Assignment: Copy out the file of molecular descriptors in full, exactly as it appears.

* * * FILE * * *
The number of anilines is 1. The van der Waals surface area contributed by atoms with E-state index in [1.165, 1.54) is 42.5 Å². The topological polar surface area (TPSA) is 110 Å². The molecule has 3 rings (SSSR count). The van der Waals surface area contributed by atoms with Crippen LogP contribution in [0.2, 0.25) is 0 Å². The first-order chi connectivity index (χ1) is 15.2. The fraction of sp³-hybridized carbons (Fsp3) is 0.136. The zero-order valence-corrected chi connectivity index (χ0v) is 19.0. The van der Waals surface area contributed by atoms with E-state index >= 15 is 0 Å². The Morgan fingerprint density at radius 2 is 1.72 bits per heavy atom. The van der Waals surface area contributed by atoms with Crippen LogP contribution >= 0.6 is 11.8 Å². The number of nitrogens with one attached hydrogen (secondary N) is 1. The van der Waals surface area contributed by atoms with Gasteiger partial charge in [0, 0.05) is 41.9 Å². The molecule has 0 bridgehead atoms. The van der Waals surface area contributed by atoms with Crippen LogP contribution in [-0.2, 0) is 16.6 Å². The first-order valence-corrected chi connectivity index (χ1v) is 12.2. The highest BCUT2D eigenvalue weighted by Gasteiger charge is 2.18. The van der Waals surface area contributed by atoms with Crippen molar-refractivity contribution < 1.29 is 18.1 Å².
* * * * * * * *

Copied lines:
The number of anilines is 1. The van der Waals surface area contributed by atoms with E-state index in [1.165, 1.54) is 42.5 Å². The topological polar surface area (TPSA) is 110 Å². The molecule has 3 rings (SSSR count). The van der Waals surface area contributed by atoms with Crippen LogP contribution in [0.2, 0.25) is 0 Å². The first-order chi connectivity index (χ1) is 15.2. The fraction of sp³-hybridized carbons (Fsp3) is 0.136. The zero-order valence-corrected chi connectivity index (χ0v) is 19.0. The van der Waals surface area contributed by atoms with E-state index >= 15 is 0 Å². The Morgan fingerprint density at radius 2 is 1.72 bits per heavy atom. The van der Waals surface area contributed by atoms with Crippen LogP contribution >= 0.6 is 11.8 Å². The number of nitrogens with one attached hydrogen (secondary N) is 1. The van der Waals surface area contributed by atoms with Gasteiger partial charge in [0, 0.05) is 41.9 Å². The molecule has 0 bridgehead atoms. The van der Waals surface area contributed by atoms with Crippen LogP contribution in [-0.2, 0) is 16.6 Å². The first-order valence-corrected chi connectivity index (χ1v) is 12.2. The highest BCUT2D eigenvalue weighted by Gasteiger charge is 2.18. The van der Waals surface area contributed by atoms with Crippen molar-refractivity contribution < 1.29 is 18.1 Å².